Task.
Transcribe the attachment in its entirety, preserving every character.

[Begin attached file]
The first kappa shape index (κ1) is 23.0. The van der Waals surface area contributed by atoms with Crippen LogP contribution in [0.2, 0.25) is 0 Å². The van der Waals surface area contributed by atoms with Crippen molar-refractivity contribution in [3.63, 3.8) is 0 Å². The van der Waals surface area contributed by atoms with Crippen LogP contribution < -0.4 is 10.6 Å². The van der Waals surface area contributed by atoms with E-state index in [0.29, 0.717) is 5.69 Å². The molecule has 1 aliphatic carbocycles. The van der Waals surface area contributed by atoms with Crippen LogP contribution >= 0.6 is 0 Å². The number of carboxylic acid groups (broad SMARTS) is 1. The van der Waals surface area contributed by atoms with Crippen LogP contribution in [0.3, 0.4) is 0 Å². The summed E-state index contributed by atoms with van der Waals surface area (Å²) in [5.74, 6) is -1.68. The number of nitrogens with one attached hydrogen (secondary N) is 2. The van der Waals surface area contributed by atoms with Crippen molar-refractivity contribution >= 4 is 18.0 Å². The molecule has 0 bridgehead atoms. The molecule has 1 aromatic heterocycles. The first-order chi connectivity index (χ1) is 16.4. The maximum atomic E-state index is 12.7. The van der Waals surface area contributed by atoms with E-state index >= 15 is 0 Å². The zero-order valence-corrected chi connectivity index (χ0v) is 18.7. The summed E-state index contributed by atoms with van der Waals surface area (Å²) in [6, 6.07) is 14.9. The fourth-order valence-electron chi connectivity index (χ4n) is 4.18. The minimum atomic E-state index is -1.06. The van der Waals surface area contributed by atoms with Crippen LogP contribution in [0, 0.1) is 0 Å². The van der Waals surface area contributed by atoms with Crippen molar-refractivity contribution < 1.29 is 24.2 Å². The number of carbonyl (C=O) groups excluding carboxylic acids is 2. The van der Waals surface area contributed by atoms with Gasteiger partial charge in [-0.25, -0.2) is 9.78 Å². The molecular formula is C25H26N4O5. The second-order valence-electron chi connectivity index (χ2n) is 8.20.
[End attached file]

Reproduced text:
The first kappa shape index (κ1) is 23.0. The van der Waals surface area contributed by atoms with Crippen LogP contribution in [0.2, 0.25) is 0 Å². The van der Waals surface area contributed by atoms with Crippen molar-refractivity contribution in [3.63, 3.8) is 0 Å². The van der Waals surface area contributed by atoms with Crippen LogP contribution < -0.4 is 10.6 Å². The van der Waals surface area contributed by atoms with E-state index in [0.29, 0.717) is 5.69 Å². The molecule has 1 aliphatic carbocycles. The van der Waals surface area contributed by atoms with Crippen LogP contribution >= 0.6 is 0 Å². The number of carboxylic acid groups (broad SMARTS) is 1. The van der Waals surface area contributed by atoms with Crippen LogP contribution in [0.3, 0.4) is 0 Å². The summed E-state index contributed by atoms with van der Waals surface area (Å²) in [5.74, 6) is -1.68. The number of nitrogens with one attached hydrogen (secondary N) is 2. The van der Waals surface area contributed by atoms with Crippen molar-refractivity contribution >= 4 is 18.0 Å². The molecule has 0 bridgehead atoms. The molecule has 1 aromatic heterocycles. The first-order chi connectivity index (χ1) is 16.4. The maximum atomic E-state index is 12.7. The van der Waals surface area contributed by atoms with E-state index >= 15 is 0 Å². The zero-order valence-corrected chi connectivity index (χ0v) is 18.7. The summed E-state index contributed by atoms with van der Waals surface area (Å²) in [6, 6.07) is 14.9. The fourth-order valence-electron chi connectivity index (χ4n) is 4.18. The minimum atomic E-state index is -1.06. The van der Waals surface area contributed by atoms with Crippen LogP contribution in [0, 0.1) is 0 Å². The van der Waals surface area contributed by atoms with Crippen molar-refractivity contribution < 1.29 is 24.2 Å². The number of carbonyl (C=O) groups excluding carboxylic acids is 2. The van der Waals surface area contributed by atoms with Gasteiger partial charge in [-0.25, -0.2) is 9.78 Å². The molecular formula is C25H26N4O5. The second-order valence-electron chi connectivity index (χ2n) is 8.20.